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Re: on eshell's encoding


From: Eli Zaretskii
Subject: Re: on eshell's encoding
Date: Tue, 26 Jul 2016 20:17:06 +0300

> From: Daniel Bastos <address@hidden>
> Date: Tue, 26 Jul 2016 13:49:15 -0300
> 
> > Is this on MS-Windows?  If so, you cannot invoke programs from Emacs
> > with command-line arguments encoded in anything but the system
> > codepage.  And UTF-8 cannot be a system codepage on Windows.
> 
> You're right.  This is MS-Windows.  But I thought MS-Windows would not
> interfere here.  Why does it interfere?  I thought the messages would go
> straight into git's ARGV.

How can it go "straight"?  Eshell is not a real shell, it's a Lisp
program that pretends to be a shell.  When you type RET at the end of
a command line, Eshell takes the command and calls a Windows API that
invokes programs, passing it the command you typed.  But the API that
Emacs calls accepts strings encoded in the system codepage.  So the
UTF-8 string you typed is interpreted as encoded in that codepage, and
that's why you get it back garbled.

If the characters you typed can be encoded by your system codepage,
then what you do should still work, if you tell Git that log messages
are encoded in that codepage.  Read about the i18n.commitEncoding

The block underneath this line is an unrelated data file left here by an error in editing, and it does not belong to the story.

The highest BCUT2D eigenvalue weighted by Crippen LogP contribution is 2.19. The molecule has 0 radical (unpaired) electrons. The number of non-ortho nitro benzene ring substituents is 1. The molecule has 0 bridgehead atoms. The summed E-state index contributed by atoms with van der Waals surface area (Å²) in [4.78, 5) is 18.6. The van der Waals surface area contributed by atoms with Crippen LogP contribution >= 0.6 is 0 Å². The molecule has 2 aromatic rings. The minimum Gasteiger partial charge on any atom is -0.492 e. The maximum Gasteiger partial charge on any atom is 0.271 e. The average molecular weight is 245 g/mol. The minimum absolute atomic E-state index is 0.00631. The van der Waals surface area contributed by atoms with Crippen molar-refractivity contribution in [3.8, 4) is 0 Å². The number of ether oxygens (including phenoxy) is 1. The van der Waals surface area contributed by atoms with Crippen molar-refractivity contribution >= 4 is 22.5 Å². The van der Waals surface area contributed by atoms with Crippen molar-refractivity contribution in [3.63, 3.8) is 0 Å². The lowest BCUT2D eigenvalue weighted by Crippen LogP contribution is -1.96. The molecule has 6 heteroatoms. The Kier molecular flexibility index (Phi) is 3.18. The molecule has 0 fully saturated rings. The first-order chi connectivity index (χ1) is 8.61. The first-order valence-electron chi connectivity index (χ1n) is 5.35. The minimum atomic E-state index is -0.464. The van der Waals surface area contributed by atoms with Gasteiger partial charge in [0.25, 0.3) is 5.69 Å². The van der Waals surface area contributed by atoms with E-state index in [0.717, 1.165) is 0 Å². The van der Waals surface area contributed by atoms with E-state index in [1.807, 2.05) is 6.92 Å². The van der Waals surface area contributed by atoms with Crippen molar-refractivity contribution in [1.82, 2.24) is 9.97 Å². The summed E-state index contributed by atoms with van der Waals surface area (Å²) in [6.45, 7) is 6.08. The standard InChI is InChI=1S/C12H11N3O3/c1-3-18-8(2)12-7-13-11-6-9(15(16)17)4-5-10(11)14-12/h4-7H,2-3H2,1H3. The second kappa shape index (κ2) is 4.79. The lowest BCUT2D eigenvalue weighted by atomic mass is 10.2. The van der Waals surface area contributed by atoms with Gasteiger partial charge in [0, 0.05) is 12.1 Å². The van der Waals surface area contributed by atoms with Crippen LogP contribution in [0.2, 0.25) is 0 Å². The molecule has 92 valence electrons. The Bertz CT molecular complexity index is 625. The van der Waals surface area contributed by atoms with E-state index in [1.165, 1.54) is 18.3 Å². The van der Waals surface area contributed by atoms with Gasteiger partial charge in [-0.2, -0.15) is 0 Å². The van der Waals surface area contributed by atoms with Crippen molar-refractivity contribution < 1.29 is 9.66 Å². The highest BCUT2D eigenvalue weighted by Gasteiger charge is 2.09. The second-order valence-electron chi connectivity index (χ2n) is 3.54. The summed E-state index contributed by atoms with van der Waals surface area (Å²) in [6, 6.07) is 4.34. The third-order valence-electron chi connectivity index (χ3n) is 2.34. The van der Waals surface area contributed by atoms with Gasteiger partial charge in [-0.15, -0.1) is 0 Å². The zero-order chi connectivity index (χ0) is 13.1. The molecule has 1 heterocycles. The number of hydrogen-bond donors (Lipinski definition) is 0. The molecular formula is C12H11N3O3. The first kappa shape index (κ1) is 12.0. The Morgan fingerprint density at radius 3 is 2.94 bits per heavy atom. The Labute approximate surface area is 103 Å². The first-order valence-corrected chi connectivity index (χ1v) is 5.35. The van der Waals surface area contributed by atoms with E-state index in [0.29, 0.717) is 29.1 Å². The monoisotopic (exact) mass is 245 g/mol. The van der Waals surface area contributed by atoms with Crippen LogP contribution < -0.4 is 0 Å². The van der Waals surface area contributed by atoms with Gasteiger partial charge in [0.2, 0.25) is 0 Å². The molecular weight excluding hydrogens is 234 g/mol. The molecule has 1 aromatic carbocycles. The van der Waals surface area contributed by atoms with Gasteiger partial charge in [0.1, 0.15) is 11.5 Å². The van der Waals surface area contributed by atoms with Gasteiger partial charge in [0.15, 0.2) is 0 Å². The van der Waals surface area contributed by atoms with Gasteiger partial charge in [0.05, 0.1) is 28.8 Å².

configuration parameter in the Git documentation.  However, I don't
recommend doing that, because you (and whoever else participates in
that project) will have then confine yourself to that encoding.

There's no way of safely passing UTF-8 encoded command-line arguments
to a Windows program.  The only way to break the limitations of the
system codepage is to use the Unicode (a.k.a. "wide") APIs, which
expect strings in UTF-16 encoding.  But that is not currently
supported in Emacs, due to boring technical problems.

> > I suggest to put the commit message in a file and use the -F switch to
> > "git commit".  Or use the built-in VC commands, they will do this
> > automatically for you (if you have Emacs 25).
> 
> If I put the commit message in a file, even without using -F switch, it
> works as expected.  

It will always work from a file, because file I/O doesn't have this
limitation.



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